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Only Treatment is Not Enough...

Sakal times
17 October 2011
By , Shalaka Nalawade

For breast cancer patients, counselling is an important step in coming to terms with the disease and healing, writes
What will I do? I’m about to die, doctor...” “How on earth did this happen to me? I have never done anything wrong in my life..” These are not the dialogues from any Bollywood movie, but a glimpse into the emotions of patients who are diagnosed with breast cancer. Apart from the treatment, counselling these patients, plays a vital part in the treatment.

Only Treatment is Not Enough
“We have to assure the patient that breast cancer is quite common. About 25 per cent women in India suffer from it. It is hard to explain to the patient that she can resume normal life again,” says Dr Sandeep Roy. He adds that the treatment for cancer starts at the screening which leads to diagnosis and then counselling to actual treatment through surgery, chemotherapy, radiation or other methods. “Counselling plays a major role as a lot of patients have many misconceptions about cancer. Their incomplete knowledge about the disease, their lack of acceptance of the diagnosis and their anxiety after hearing about the positive results needs to be addressed through counselling,” informs Dr Shekhar Kulkarni.

Being aware of the diagnosis and the treatment that will follow makes the patient less prone to stress. “What is important is awareness about the disease. Many people are reluctant to accept the fact that they are diagnosed positive for cancer, that’s when counselling come handy,” informs Dr Roy. “I would say that breast cancer is a better disease to have than diabetes, but the patients diagnosed with diabetes do not start crying and lose hope of normal life, they continue like nothing happened, whereas the patients diagnosed with breast cancer assume they are going to die. Telling them that is this certainly not the case makes counselling necessary,” adds Dr Kulkarni.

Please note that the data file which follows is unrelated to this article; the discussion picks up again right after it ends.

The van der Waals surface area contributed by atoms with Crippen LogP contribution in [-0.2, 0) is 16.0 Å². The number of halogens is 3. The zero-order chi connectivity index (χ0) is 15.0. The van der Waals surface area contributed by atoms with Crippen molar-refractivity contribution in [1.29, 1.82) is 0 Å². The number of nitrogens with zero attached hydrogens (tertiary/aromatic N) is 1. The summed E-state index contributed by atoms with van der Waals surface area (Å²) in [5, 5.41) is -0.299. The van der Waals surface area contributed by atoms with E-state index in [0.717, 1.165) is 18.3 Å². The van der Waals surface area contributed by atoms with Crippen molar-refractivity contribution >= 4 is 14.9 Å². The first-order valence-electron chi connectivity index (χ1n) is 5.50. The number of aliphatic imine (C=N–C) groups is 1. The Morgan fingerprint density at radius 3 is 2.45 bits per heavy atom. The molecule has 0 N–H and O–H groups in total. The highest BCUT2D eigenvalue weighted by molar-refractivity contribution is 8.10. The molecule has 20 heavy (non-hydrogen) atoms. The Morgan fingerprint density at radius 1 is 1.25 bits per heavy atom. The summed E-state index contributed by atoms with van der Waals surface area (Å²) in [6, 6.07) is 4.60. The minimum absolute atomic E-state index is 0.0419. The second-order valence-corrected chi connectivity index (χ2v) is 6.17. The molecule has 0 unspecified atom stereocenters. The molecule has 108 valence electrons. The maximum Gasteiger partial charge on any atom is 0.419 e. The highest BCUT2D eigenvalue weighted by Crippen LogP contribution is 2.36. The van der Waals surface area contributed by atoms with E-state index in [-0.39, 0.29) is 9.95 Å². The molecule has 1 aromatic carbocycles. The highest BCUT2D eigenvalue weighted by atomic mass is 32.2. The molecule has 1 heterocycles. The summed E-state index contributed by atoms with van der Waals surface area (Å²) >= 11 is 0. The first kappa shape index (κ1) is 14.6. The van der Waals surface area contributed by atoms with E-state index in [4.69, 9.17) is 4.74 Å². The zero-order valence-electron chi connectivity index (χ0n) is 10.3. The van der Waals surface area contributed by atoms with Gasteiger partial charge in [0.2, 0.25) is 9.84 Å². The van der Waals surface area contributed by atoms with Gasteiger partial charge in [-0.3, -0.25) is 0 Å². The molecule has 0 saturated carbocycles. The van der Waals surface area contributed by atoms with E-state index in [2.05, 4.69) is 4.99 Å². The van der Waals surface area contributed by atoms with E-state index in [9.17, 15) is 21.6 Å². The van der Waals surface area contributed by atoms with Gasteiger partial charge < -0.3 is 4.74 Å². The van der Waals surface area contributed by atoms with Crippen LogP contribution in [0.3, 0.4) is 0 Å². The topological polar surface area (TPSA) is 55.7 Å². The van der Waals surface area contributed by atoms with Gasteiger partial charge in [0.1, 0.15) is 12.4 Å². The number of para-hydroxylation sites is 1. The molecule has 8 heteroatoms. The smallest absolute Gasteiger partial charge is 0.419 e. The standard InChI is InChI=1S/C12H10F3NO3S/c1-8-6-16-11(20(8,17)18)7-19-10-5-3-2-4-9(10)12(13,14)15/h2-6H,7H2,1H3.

Counselling needs to be done at various stages, firstly after diagnosis, “We have to tell them about the disease in a very scientific manner. If they break down, we let them cry as they start feeling lighter and open up to treatment,” says Dr Kulkarni. The next counselling comes when a patient has to undergo mastectomy. Dr Roy says, “A lot of high risk patients, who are not diagnosed with breast cancer have to undergo sub-cutaneous mastectomy — removal of cancer affected breasts along with oophorectomy — removal of ovaries as a part of preventive measures.”

Many patients feel that they might lose their femininity once they undergo mastectomy, which is not true. Corrective surgery and breast implants can help these patients a lot. “Most of the times, the patient support group, made up of survivors of cancer, act as role models for these patients. The fact that they are not going to die if diagnosed with cancer in early stages gives these women a new lease of life and they open up to share their trauma with the survivors. This type of counselling makes a lot of difference,” adds Dr Kulkarni.

“The hardest part is letting the relatives know about it and then receiving support from family. If that is resolved then counselling the patient is relatively easier,”says Dr Roy. An important message this is, especially during the ongoing breast cancer awareness month...

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